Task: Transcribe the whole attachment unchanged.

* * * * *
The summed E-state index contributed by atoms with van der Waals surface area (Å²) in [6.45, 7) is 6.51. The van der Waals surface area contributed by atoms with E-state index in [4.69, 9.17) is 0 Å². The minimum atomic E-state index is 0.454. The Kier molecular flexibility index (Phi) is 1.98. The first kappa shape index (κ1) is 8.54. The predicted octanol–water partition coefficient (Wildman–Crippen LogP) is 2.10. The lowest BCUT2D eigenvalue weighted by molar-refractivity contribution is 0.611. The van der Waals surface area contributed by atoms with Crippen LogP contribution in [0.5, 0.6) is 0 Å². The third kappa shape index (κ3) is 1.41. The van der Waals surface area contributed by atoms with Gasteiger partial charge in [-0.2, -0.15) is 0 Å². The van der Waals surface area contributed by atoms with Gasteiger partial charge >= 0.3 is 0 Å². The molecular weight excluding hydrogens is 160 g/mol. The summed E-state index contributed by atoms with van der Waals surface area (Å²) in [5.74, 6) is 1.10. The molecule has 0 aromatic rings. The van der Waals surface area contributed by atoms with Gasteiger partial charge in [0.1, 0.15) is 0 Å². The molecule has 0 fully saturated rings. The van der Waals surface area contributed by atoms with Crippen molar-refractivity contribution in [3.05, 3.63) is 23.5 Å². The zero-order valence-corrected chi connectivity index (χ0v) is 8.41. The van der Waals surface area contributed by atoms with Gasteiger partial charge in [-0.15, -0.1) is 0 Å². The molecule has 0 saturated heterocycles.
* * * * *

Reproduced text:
The summed E-state index contributed by atoms with van der Waals surface area (Å²) in [6.45, 7) is 6.51. The van der Waals surface area contributed by atoms with E-state index in [4.69, 9.17) is 0 Å². The minimum atomic E-state index is 0.454. The Kier molecular flexibility index (Phi) is 1.98. The first kappa shape index (κ1) is 8.54. The predicted octanol–water partition coefficient (Wildman–Crippen LogP) is 2.10. The lowest BCUT2D eigenvalue weighted by molar-refractivity contribution is 0.611. The van der Waals surface area contributed by atoms with Crippen LogP contribution in [0.5, 0.6) is 0 Å². The third kappa shape index (κ3) is 1.41. The van der Waals surface area contributed by atoms with Gasteiger partial charge in [-0.2, -0.15) is 0 Å². The van der Waals surface area contributed by atoms with Gasteiger partial charge >= 0.3 is 0 Å². The molecular weight excluding hydrogens is 160 g/mol. The summed E-state index contributed by atoms with van der Waals surface area (Å²) in [5.74, 6) is 1.10. The molecule has 0 aromatic rings. The van der Waals surface area contributed by atoms with Gasteiger partial charge in [0.1, 0.15) is 0 Å². The molecule has 0 fully saturated rings. The van der Waals surface area contributed by atoms with Crippen molar-refractivity contribution in [3.05, 3.63) is 23.5 Å². The zero-order valence-corrected chi connectivity index (χ0v) is 8.41. The van der Waals surface area contributed by atoms with Gasteiger partial charge in [-0.15, -0.1) is 0 Å². The molecule has 0 saturated heterocycles.